Dr. Michael Zerbe, YCP English department: ‘We need to figure out our new market niche. For a long time, we drew middle-class, first-generation college students from Pennsylvania and surrounding states, and that was a strong demographic. But the middle class is dwindling.’

Q: From your perspective, do you feel like the greater faculty is being disrespected by administration?

Furio: I have been a faculty member at YCP for many years. In the past, there was more involvement and direct engagement between the faculty and administration regarding the functioning of YCP. This has been less evident in the past seven years. More administrators have been hired at YCP creating more distance between the faculty and higher-level administrators here. This “distance” makes it more difficult to clearly communicate ideas, suggestions, and concerns to key administrators. Many faculty feel that their voices are not being heard/considered in key decisions about the functioning of the academic component of YCP.

Zerbe: Overall, I don’t see a major clash between faculty and administration. Of course, I [and probably many other faculty] might make some different decisions, but we are hanging in there: We’re not thriving at the moment in terms of enrollment, but we are enjoying a successful capital [fundraising] campaign, and the hope is that we can use these funds to make changes that will attract students.

Q: Would putting academics (course catalog, assessment, etc.) in the hands of faculty be more beneficial than leaving it to administration?

Furio: Academic decisions were never entirely in the hands of the faculty. However, in the past, many faculty [members] felt that they had significant influence and input into the key academic decisions within this institution. The academic success of YCP rests in the united efforts of both faculty and administration. Many faculty [members] feel that this mutual responsibility has become unduly weighted towards the administration in the recent past.

Zerbe: Faculty participate actively in writing and editing the catalog and in assessment, and I don’t see that changing.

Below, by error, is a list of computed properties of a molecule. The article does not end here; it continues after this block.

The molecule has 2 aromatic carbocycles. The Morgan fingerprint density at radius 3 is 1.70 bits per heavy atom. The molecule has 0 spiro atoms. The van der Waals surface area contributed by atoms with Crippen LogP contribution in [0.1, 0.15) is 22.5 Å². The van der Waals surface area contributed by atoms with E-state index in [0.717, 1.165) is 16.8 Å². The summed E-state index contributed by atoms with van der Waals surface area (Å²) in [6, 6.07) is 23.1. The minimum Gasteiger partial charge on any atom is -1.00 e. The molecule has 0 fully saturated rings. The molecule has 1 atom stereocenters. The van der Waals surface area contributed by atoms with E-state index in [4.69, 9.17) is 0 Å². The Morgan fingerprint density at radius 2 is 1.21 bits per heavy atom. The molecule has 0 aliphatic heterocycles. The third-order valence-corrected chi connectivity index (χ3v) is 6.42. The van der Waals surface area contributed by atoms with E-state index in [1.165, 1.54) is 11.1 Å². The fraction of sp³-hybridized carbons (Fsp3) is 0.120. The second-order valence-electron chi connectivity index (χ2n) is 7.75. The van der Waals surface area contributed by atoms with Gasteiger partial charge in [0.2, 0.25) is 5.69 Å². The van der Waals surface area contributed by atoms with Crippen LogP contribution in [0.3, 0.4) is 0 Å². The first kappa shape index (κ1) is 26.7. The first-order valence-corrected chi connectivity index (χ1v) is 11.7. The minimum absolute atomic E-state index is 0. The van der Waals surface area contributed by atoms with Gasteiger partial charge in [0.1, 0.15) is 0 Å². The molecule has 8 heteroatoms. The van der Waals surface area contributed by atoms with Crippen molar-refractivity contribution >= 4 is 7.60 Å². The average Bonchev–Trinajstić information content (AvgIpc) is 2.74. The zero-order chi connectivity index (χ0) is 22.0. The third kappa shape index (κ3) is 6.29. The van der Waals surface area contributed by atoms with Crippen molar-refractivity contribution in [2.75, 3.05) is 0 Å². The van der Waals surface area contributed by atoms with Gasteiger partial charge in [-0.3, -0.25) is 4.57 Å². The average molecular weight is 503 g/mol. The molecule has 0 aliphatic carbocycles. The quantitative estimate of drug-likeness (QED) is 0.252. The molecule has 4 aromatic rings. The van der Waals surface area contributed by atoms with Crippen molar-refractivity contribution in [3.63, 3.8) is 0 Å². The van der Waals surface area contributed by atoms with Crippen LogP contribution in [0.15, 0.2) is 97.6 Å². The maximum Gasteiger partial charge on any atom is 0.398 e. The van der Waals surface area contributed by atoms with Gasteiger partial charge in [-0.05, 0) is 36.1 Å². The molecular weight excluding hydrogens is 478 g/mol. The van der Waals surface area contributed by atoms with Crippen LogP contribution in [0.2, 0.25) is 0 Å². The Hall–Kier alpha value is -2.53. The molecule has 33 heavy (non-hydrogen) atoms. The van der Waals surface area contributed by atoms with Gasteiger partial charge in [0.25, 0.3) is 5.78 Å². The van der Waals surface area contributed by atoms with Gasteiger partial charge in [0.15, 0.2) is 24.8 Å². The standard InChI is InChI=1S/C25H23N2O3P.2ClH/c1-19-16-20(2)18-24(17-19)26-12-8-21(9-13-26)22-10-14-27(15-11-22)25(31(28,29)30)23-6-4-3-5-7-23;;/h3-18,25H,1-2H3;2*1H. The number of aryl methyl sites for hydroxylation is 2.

Q: Where do you see the school in 5 years? What changes need to be made to keep YCP running?

Furio: I think YCP is making efforts to adapt to changes in the 21st century. We are promoting entrepreneurial community engagement and experiential learning opportunities for YCP students. However, we should not lessen the key ingredients that made us successful to this point. Maintaining our foundational belief in the value of a liberal arts education in conjunction with new innovations and technologies will allow YCP to remain relevant and successful in the years to come.

Dr. Brian Furio, YCP Mass Cmmunications: ‘I have been a faculty member at YCP for many years. In the past, there was more involvement and direct engagement between the faculty and administration regarding the functioning of YCP.’

Zerbe: I’d like to see us get our numbers back. We don’t necessarily need to get to 5,000 students, but it would be nice to reach a point of stability. To that end, we also need to work on a financial model that leans more on endowment and investment rather than on tuition. I’d like to see us have a more diverse and more international campus in terms of all constituencies: students, faculty, staff, and administration. I’d like to see more (American) students study abroad, either short term or for a whole semester. And we need air conditioning in the first-year student resident halls!

Ben Weyman is a junior majoring in Mass Communication.

ALSO READ: Dr. Pamela Gunter-Smith: ‘York is a wonderful hidden gem. We’ve got to stop being so hidden.’

ALSO READ: School’s footprint has grown, with one major project in the works: Are there more to follow?

ALSO READ: What is the Student Senate and what do they do?ALSO READ: Student Senate wants YOU! Here’s a sampling of what’s ahead in the spring